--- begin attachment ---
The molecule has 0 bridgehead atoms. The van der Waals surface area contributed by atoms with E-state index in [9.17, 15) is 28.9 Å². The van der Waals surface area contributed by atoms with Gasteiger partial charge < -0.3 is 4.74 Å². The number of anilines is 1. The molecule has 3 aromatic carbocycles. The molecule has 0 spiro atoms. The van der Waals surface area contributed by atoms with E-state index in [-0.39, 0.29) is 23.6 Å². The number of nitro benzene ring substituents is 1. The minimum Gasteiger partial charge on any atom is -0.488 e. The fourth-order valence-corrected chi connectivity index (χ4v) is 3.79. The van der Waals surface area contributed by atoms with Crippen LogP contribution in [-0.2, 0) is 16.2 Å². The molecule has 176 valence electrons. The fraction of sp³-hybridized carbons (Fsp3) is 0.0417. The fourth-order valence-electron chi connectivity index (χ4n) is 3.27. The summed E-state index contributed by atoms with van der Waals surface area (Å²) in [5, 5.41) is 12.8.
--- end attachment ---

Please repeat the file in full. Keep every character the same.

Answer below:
The molecule has 0 bridgehead atoms. The van der Waals surface area contributed by atoms with E-state index in [9.17, 15) is 28.9 Å². The van der Waals surface area contributed by atoms with Gasteiger partial charge < -0.3 is 4.74 Å². The number of anilines is 1. The molecule has 3 aromatic carbocycles. The molecule has 0 spiro atoms. The van der Waals surface area contributed by atoms with E-state index in [-0.39, 0.29) is 23.6 Å². The number of nitro benzene ring substituents is 1. The minimum Gasteiger partial charge on any atom is -0.488 e. The fourth-order valence-corrected chi connectivity index (χ4v) is 3.79. The van der Waals surface area contributed by atoms with Crippen LogP contribution in [-0.2, 0) is 16.2 Å². The molecule has 176 valence electrons. The fraction of sp³-hybridized carbons (Fsp3) is 0.0417. The fourth-order valence-electron chi connectivity index (χ4n) is 3.27. The summed E-state index contributed by atoms with van der Waals surface area (Å²) in [5, 5.41) is 12.8.